After the battle, they marched through the Chickahominy marsh land, and Larrabee fell ill along with others in the regiment. He recuperated at White House, Virginia, but would continue to exhibit symptoms.

When new Wisconsin regiments were raised that summer, Governor Edward Salomon appointed Larrabee to organize and command the new 24th Wisconsin Volunteer Infantry Regiment. When the 24th regiment mustered into service in August, Larrabee was promoted to Colonel. The regiment was quickly ordered to Kentucky, before much drilling or preparation.

The Regiment was attached to the Army of the Cumberland, and arrived in time to join the Battle of Perryville, which ended the Confederate incursion in Kentucky. During the battle, the 24th was assigned to defend a cannon battery, which came under assault from a Confederate brigade, lead by Daniel Weisiger Adams. The attack was repulsed, and Larrabee was commended by his brigade commander, Colonel Nicholas Greusel, for his leadership in the defense of the battery.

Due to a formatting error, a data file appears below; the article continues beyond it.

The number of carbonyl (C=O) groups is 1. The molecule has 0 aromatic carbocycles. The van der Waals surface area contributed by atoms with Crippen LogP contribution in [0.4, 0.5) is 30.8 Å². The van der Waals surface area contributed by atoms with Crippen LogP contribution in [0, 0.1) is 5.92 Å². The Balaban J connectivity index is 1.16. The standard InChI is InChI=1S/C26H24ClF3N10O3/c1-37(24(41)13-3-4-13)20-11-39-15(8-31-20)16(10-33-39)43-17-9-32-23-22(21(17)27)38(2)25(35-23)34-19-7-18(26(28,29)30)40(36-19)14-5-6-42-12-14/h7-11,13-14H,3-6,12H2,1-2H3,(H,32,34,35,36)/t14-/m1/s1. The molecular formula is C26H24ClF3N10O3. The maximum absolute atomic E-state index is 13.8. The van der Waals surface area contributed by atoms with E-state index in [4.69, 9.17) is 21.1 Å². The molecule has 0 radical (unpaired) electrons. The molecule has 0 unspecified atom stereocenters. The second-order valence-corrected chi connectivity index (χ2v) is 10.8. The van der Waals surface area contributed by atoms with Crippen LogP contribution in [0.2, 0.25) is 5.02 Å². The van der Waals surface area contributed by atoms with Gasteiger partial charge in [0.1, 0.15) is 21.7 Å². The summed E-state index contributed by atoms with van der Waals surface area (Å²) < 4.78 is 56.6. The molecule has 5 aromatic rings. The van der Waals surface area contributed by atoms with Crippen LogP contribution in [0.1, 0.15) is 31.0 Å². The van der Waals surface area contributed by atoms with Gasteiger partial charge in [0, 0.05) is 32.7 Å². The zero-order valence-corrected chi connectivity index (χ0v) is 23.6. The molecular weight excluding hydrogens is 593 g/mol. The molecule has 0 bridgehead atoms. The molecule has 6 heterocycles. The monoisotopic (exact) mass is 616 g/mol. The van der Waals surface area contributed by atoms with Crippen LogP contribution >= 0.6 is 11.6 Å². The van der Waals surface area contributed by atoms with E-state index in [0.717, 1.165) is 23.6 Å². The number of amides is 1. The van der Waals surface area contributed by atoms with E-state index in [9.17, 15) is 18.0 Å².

After the battle, Larrabee again fell ill and recuperated in Nashville, Tennessee while the regiment fought at the Battle of Stones River. In March, 1863, Larrabee returned to the regiment for a short time, but ultimately resigned in August due to his ongoing illness.

Postbellum years

In the spring of 1864, still plagued by his illnesses—diarrhea and erysipelas in the head—he sought relief in the climates of California, then Nevada, then Oregon, where he practiced law with his old congressional colleague, Lansing Stout. He later returned to California, where his wife died in August, 1873.